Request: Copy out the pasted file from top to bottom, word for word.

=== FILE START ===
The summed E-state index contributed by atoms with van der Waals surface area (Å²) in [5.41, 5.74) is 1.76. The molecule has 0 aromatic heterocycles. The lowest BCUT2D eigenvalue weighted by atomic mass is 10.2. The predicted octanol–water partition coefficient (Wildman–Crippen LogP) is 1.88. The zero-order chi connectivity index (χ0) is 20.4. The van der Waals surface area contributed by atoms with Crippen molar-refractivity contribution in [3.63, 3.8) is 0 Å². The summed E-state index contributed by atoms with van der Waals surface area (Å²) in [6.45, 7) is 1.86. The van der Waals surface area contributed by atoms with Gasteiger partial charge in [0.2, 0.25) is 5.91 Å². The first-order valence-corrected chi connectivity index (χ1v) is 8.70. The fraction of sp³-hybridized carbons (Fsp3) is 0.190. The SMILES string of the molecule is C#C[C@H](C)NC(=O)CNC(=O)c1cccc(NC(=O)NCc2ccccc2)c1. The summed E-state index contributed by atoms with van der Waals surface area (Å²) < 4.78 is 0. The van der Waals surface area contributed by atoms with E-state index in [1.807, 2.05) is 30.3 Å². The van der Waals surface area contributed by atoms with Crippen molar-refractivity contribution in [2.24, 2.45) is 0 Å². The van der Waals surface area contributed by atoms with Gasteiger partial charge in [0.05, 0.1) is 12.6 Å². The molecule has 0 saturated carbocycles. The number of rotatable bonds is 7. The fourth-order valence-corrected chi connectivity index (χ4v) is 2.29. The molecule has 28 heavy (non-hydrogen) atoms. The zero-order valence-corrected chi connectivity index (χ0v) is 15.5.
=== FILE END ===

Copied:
The summed E-state index contributed by atoms with van der Waals surface area (Å²) in [5.41, 5.74) is 1.76. The molecule has 0 aromatic heterocycles. The lowest BCUT2D eigenvalue weighted by atomic mass is 10.2. The predicted octanol–water partition coefficient (Wildman–Crippen LogP) is 1.88. The zero-order chi connectivity index (χ0) is 20.4. The van der Waals surface area contributed by atoms with Crippen molar-refractivity contribution in [3.63, 3.8) is 0 Å². The summed E-state index contributed by atoms with van der Waals surface area (Å²) in [6.45, 7) is 1.86. The van der Waals surface area contributed by atoms with Gasteiger partial charge in [0.2, 0.25) is 5.91 Å². The first-order valence-corrected chi connectivity index (χ1v) is 8.70. The fraction of sp³-hybridized carbons (Fsp3) is 0.190. The SMILES string of the molecule is C#C[C@H](C)NC(=O)CNC(=O)c1cccc(NC(=O)NCc2ccccc2)c1. The summed E-state index contributed by atoms with van der Waals surface area (Å²) < 4.78 is 0. The van der Waals surface area contributed by atoms with E-state index in [1.807, 2.05) is 30.3 Å². The van der Waals surface area contributed by atoms with Crippen molar-refractivity contribution in [2.24, 2.45) is 0 Å². The van der Waals surface area contributed by atoms with Gasteiger partial charge in [0.05, 0.1) is 12.6 Å². The molecule has 0 saturated carbocycles. The number of rotatable bonds is 7. The fourth-order valence-corrected chi connectivity index (χ4v) is 2.29. The molecule has 28 heavy (non-hydrogen) atoms. The zero-order valence-corrected chi connectivity index (χ0v) is 15.5.